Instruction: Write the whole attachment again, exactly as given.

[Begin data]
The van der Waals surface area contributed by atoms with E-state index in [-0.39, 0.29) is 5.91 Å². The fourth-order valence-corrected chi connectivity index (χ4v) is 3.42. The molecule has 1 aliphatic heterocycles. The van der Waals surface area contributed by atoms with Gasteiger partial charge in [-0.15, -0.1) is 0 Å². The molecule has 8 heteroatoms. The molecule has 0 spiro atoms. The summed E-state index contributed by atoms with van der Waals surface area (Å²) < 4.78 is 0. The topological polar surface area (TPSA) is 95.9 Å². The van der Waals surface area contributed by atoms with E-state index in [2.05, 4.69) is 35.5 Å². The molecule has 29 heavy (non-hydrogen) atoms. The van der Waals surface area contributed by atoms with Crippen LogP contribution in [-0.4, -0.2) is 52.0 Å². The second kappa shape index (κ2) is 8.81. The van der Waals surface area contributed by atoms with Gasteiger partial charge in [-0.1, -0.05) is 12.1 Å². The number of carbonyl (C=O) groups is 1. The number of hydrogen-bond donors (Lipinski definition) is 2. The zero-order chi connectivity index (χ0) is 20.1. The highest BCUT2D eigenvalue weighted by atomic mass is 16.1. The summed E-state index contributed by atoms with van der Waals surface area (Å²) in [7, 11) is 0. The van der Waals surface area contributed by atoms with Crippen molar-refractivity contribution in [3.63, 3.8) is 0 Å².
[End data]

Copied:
The van der Waals surface area contributed by atoms with E-state index in [-0.39, 0.29) is 5.91 Å². The fourth-order valence-corrected chi connectivity index (χ4v) is 3.42. The molecule has 1 aliphatic heterocycles. The van der Waals surface area contributed by atoms with Gasteiger partial charge in [-0.15, -0.1) is 0 Å². The molecule has 8 heteroatoms. The molecule has 0 spiro atoms. The summed E-state index contributed by atoms with van der Waals surface area (Å²) < 4.78 is 0. The topological polar surface area (TPSA) is 95.9 Å². The van der Waals surface area contributed by atoms with E-state index in [2.05, 4.69) is 35.5 Å². The molecule has 29 heavy (non-hydrogen) atoms. The van der Waals surface area contributed by atoms with Crippen LogP contribution in [-0.4, -0.2) is 52.0 Å². The second kappa shape index (κ2) is 8.81. The van der Waals surface area contributed by atoms with Gasteiger partial charge in [-0.1, -0.05) is 12.1 Å². The number of carbonyl (C=O) groups is 1. The number of hydrogen-bond donors (Lipinski definition) is 2. The zero-order chi connectivity index (χ0) is 20.1. The highest BCUT2D eigenvalue weighted by atomic mass is 16.1. The summed E-state index contributed by atoms with van der Waals surface area (Å²) in [7, 11) is 0. The van der Waals surface area contributed by atoms with Crippen molar-refractivity contribution in [3.63, 3.8) is 0 Å².